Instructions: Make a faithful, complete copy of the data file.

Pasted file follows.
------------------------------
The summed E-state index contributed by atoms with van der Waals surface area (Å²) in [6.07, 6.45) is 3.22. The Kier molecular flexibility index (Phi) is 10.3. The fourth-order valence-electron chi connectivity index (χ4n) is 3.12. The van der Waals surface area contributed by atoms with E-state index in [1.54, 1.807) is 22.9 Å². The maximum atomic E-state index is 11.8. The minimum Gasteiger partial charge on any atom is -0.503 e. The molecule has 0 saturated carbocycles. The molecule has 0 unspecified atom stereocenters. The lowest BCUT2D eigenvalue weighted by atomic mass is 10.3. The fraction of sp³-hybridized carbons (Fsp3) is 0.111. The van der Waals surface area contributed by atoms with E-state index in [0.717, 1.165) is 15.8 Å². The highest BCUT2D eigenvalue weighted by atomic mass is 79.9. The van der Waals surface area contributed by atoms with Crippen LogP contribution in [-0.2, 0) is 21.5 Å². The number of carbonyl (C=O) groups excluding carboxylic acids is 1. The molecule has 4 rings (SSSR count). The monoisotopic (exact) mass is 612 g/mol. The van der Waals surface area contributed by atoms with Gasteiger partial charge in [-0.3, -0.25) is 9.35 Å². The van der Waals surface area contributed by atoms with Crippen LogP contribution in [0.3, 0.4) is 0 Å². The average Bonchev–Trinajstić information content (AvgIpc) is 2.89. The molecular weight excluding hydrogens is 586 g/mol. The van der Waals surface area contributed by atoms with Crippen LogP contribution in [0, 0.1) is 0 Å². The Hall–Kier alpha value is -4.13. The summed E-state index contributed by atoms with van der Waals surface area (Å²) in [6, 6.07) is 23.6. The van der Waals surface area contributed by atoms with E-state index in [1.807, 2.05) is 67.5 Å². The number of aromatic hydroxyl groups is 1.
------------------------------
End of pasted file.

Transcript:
The summed E-state index contributed by atoms with van der Waals surface area (Å²) in [6.07, 6.45) is 3.22. The Kier molecular flexibility index (Phi) is 10.3. The fourth-order valence-electron chi connectivity index (χ4n) is 3.12. The van der Waals surface area contributed by atoms with E-state index in [1.54, 1.807) is 22.9 Å². The maximum atomic E-state index is 11.8. The minimum Gasteiger partial charge on any atom is -0.503 e. The molecule has 0 saturated carbocycles. The molecule has 0 unspecified atom stereocenters. The lowest BCUT2D eigenvalue weighted by atomic mass is 10.3. The fraction of sp³-hybridized carbons (Fsp3) is 0.111. The van der Waals surface area contributed by atoms with E-state index in [0.717, 1.165) is 15.8 Å². The highest BCUT2D eigenvalue weighted by atomic mass is 79.9. The van der Waals surface area contributed by atoms with Crippen LogP contribution in [-0.2, 0) is 21.5 Å². The number of carbonyl (C=O) groups excluding carboxylic acids is 1. The molecule has 4 rings (SSSR count). The monoisotopic (exact) mass is 612 g/mol. The van der Waals surface area contributed by atoms with Gasteiger partial charge in [-0.3, -0.25) is 9.35 Å². The van der Waals surface area contributed by atoms with Crippen LogP contribution in [0.3, 0.4) is 0 Å². The average Bonchev–Trinajstić information content (AvgIpc) is 2.89. The molecular weight excluding hydrogens is 586 g/mol. The van der Waals surface area contributed by atoms with Crippen LogP contribution in [0, 0.1) is 0 Å². The Hall–Kier alpha value is -4.13. The summed E-state index contributed by atoms with van der Waals surface area (Å²) in [6, 6.07) is 23.6. The van der Waals surface area contributed by atoms with E-state index in [1.807, 2.05) is 67.5 Å². The number of aromatic hydroxyl groups is 1.